Picture of starfish By NOAA Photo Library (expl9528) [CC-BY-2.0 (http://creativecommons.org/licenses/by/2.0)], via Wikimedia Commons
The composer Alexander Borodin was a chemist who specialized in aldahydes.
Peter Christen Asbjørnsen (1812- 1885) was a zoologist who, during te course of career trnalsated Darwin's Origin of the Species into Norwegian. In its publication “Our Ships – and the men whose names they bear” The Institute of Marine Research tells how Asbjørnsen, working with Michael Sars, known as one of the founding fathers of modern zoology, caught a “primitive and free-swimming” starfish from the bottom of Hardangerfjord at a depth far greater than it was then believed that life could exist. http://www.imr.no/filarkiv/2009/11/forskningsfartoy_engelsk_2009.pdf/en.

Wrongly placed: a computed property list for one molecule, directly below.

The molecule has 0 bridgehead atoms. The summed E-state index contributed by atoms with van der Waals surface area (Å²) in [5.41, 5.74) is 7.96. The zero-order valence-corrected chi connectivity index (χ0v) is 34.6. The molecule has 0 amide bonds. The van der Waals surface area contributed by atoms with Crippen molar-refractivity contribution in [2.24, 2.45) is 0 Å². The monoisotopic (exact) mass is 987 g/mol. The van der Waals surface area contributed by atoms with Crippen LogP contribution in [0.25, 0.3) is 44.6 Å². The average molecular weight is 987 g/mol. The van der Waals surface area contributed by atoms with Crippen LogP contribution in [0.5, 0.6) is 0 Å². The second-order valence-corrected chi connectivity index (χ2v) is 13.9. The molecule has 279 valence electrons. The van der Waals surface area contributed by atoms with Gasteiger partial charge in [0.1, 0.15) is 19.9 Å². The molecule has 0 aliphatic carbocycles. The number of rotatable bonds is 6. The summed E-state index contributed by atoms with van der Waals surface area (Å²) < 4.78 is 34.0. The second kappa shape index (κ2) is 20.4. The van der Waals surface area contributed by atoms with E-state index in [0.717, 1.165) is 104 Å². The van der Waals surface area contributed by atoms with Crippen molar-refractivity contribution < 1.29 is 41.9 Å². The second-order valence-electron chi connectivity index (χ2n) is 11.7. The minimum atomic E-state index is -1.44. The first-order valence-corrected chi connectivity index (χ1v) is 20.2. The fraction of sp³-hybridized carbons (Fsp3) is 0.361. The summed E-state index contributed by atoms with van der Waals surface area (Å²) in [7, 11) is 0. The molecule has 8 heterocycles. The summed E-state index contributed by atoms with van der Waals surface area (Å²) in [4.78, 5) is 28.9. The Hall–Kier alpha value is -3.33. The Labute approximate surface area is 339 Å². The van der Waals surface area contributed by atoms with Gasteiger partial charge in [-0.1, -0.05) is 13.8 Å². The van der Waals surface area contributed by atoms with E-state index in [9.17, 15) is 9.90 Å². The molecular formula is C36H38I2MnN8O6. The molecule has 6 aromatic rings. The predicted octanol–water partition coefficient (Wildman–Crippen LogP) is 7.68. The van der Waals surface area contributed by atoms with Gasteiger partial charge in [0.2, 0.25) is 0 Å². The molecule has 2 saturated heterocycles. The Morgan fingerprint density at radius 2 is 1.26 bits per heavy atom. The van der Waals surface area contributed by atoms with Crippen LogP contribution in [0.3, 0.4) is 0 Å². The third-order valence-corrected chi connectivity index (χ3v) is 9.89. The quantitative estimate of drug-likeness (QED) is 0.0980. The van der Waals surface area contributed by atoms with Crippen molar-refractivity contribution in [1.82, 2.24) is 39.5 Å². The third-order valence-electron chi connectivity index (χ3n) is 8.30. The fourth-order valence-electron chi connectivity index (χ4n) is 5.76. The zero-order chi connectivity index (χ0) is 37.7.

His interest in the stories of his people is reflected in the name he gave his discovery: brisinga. The term is derived from a Norse myth, “The necklace of the Brisings,” which tells of certain misbehaviors on the part of Freya, goddess of love. This name eventually became that of a whole order of starfish.
(Click here to learn more about these deep-sea creatures who bear names from Norse mythology)
As well as being a zoologist, Asbjørnsen worked as a forester and a manager in the peat industry. In addition he published a cookbook with the wonderful title of “Sensible Cookery.”
Now, doesn't he look like a sensible cook?
(Picture from Svenksa_familj_journalen)